Having a stroke can be devastating. Most people associate a stroke with physical changes: leg weakness that makes it difficult to walk or hand weakness that can make it difficult to hold a utensil. A less often considered but just as life-altering change is a stroke that leaves one with a communication disorder. Imagine waking in a hospital bed to find you don’t have the words to ask how you got there, does your family know where you are, or worse being unable to say to the nurse “I’m in pain.”
There are several ways that a stroke can negatively affect communication.
Slurred speech caused by a stroke, or any other medical condition, is referred to as dysarthria. This is when the speech sounds lose precision. This can be caused by weakness in the muscles of the mouth and/or loss of coordination of the muscles for sequencing the rapid movements required for speech. If there is unilateral weakness (weakness on one side) of the face it becomes difficult to coordinate the lips and tongue muscles that may now be moving at different rates and degrees. That weakness may be visible with what is called a “facial droop.” But because not all of the muscles used for speech are visible, dysarthria is not always visibly obvious. Sometimes it is only evident in complicated sound complications. Sometimes there’s a change in one’s voice. The severity of dysarthria can range from a barely perceptible problem speaking to barely intelligible speech. With speech therapy, dysarthria can improve with strategies and concerted practice.
Another type of communication impairment caused by a stroke is aphasia. This is when the part of the brain that interprets and produces words and sentences is affected. When the ability to comprehend and decode language is impaired, it is called receptive aphasia. When the ability to express oneself with words and sentences is impaired, it is called expressive aphasia. These impairments also occur on a continuum from mild to severe and one can experience varying levels of both simultaneously. In its most severe form, both expressive and receptive language are severely impaired, and communication can be extremely difficult, and frustrating. A speech pathologist can help guide a patient and family in finding a reliable method for communicating using alternative means, while simultaneously working to rehabilitate language. How much recovery can be expected varies from individual to individual and can depend on severity, age of the patient, motivation, any pre-existing or new cognitive changes that the stroke may have caused, and of course the support of family, caregivers, and the medical team.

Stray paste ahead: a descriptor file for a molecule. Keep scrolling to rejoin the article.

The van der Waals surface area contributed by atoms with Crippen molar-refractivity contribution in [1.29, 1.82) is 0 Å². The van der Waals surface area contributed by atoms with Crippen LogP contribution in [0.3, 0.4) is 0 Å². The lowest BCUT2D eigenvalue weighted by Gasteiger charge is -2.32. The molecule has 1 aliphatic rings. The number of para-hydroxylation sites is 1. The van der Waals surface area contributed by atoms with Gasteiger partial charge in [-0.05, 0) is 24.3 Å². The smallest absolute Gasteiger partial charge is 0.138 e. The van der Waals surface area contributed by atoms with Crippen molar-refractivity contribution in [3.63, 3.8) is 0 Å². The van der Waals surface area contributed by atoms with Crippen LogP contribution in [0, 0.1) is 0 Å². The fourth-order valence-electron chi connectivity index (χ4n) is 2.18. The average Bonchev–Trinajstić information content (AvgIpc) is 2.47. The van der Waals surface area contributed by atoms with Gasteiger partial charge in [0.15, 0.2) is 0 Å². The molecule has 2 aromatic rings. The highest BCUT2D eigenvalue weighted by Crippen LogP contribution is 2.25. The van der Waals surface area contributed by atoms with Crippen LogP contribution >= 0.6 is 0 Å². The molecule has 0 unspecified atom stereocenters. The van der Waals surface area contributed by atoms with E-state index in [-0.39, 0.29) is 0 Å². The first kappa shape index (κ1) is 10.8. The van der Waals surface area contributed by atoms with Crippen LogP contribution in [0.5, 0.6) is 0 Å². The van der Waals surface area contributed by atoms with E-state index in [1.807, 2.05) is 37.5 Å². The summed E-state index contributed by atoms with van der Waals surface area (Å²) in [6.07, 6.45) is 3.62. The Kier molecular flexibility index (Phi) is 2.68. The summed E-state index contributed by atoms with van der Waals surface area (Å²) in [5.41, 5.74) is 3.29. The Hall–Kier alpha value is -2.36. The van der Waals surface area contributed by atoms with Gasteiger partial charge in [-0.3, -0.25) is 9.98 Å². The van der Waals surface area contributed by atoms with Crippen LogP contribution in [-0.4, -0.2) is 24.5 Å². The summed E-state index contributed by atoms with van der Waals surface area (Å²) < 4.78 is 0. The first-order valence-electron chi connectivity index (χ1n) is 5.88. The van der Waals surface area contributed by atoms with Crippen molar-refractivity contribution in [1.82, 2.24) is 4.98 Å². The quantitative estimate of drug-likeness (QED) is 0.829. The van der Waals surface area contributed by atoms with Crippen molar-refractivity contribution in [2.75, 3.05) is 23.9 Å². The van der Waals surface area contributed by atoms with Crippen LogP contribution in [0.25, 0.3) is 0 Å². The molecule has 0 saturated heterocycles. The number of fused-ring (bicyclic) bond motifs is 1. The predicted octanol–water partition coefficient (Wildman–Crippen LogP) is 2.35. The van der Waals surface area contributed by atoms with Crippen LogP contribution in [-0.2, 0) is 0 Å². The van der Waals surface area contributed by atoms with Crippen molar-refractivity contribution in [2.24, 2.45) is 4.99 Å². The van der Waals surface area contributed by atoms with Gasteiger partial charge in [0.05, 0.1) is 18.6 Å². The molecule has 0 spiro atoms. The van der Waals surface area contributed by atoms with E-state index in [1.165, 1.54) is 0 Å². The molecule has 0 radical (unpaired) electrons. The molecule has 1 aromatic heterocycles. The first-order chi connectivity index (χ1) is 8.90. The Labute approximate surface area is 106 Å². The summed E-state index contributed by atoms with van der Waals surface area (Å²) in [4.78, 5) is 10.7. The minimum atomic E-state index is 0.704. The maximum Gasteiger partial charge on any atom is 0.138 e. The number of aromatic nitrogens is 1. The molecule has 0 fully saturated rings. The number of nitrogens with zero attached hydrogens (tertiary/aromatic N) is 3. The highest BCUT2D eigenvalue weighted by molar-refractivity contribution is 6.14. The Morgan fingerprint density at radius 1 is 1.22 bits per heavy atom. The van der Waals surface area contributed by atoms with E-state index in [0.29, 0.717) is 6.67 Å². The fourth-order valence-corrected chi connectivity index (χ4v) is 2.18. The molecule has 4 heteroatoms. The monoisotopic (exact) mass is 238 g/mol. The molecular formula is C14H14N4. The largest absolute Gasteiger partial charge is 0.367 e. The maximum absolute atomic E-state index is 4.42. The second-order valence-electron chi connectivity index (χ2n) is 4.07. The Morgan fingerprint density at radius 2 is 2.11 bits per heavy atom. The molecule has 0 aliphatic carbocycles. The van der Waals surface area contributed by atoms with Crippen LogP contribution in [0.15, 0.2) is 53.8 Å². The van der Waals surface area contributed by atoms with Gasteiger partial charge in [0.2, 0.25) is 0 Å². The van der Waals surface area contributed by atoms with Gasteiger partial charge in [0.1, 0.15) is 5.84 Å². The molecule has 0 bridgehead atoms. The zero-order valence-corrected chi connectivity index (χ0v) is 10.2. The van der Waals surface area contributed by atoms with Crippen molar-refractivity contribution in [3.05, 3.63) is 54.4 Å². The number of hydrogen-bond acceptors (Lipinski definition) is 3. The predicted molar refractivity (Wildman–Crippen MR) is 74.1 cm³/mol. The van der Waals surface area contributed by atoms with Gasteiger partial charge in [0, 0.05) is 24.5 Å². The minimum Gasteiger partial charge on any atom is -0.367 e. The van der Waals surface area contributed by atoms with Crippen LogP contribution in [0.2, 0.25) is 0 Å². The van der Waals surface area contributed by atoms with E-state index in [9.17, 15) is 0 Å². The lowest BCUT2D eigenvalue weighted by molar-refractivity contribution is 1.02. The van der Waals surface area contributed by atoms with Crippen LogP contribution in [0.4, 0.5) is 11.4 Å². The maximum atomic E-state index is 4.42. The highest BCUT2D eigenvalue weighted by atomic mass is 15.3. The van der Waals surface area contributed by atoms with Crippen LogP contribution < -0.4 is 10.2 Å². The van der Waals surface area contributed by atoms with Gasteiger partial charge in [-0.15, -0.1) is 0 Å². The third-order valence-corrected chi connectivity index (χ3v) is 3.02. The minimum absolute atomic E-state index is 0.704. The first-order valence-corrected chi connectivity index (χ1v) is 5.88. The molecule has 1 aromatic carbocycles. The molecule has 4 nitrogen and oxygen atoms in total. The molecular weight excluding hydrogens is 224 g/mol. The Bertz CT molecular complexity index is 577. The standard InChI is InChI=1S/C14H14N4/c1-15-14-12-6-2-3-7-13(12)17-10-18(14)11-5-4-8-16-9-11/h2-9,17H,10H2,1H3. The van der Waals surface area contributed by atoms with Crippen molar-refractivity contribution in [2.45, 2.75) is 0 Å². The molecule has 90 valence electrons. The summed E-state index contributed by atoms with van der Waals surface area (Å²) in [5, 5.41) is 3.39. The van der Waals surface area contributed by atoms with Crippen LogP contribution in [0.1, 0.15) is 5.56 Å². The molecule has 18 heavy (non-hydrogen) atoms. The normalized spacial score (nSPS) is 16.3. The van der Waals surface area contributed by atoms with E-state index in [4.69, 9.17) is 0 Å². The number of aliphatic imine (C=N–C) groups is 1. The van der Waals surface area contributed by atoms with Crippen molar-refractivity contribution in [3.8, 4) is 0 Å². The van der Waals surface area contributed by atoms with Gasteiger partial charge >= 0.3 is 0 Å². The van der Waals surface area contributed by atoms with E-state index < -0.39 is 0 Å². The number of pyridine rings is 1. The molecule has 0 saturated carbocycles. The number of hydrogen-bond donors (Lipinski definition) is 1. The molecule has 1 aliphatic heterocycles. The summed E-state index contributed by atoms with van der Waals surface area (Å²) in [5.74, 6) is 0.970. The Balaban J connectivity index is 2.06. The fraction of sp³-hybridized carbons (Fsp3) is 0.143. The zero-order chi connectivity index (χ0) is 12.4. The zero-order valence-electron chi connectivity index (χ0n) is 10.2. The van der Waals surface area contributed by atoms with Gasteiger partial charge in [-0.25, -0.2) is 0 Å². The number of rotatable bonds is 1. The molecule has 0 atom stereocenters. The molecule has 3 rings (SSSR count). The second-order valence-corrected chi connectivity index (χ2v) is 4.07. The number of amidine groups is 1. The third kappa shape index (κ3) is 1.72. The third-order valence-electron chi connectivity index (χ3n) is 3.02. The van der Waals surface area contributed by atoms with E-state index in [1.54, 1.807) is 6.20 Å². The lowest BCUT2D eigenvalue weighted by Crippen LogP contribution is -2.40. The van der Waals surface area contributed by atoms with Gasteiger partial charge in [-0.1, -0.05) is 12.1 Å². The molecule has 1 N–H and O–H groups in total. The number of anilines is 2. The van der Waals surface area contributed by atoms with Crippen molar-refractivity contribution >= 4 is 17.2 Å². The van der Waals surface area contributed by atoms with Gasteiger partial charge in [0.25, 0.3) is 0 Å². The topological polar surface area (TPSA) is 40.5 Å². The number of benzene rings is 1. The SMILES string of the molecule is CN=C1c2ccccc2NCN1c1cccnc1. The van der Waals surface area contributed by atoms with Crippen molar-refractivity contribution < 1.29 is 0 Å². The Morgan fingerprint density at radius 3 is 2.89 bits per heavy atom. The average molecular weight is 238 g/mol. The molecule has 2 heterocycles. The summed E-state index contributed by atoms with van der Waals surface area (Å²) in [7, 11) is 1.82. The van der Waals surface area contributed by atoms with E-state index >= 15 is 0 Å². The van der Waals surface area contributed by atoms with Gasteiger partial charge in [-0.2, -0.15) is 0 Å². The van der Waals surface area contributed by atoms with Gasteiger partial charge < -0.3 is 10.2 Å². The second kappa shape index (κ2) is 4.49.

To learn more about receptive and expressive aphasia, be sure the check out my previous blog devoted to aphasia.
o Verbal Apraxia
A lesser known and less frequently occurring type of communication impairment caused by strokes is called verbal apraxia or acquired apraxia of speech (AOS). This is when the portion of the brain that controls movement is affected. The best way to explain verbal apraxia is the message for a word or sound that is sent from the brain to the muscles goes haywire. What one intends to say does not come out as planned. In its very severe form, even turning on your voice to sigh or hum or clear your throat is extremely difficult. As you can imagine, this is a very frustrating condition. Many individuals with apraxia, have normal cognition and language skills and know exactly what they want to say but the sounds or words don’t come out as intended. Verbal apraxia is rehabilitative but depending on severity, can take a lot of work. It is helpful, in the meantime, to have an alternative method of communicating, such as writing or a speech generating device (SGD). [learn more about verbal apraxia in another blog entry.]
The American Stroke Association has successfully communicated F.A.S.T to help the public identify the most common symptoms of stroke so they can get timely medical assistance. The acronym helps us remember the most obvious and visible signs of stroke, with the S standing for “speech difficulty.” Now you know exactly what that can look like: Slurred speech, trouble finding the words, nonsensical speech, not seeming to understand what others are saying, or struggling to speak.
Navigating care during and after a stroke can be overwhelming. Even if it is a small stroke, it is still a frightening and complicated experience. Having worked in hospitals for over 15 years, I can attest to the tendency to focus on the physical abilities affected by a stroke—are the arms and legs working well? Can he walk 50 feet? Can she stand safely at the sink to brush her teeth? What about the less obvious complications that might not show up if a 2-minute conversation? For example, with verbal apraxia, many patients can still have routine social interactions such as “Hi. I’m fine” and sound completely normal. But if you ask, they couldn’t tell you their name or what city they grew up in. No one should have to struggle to communicate.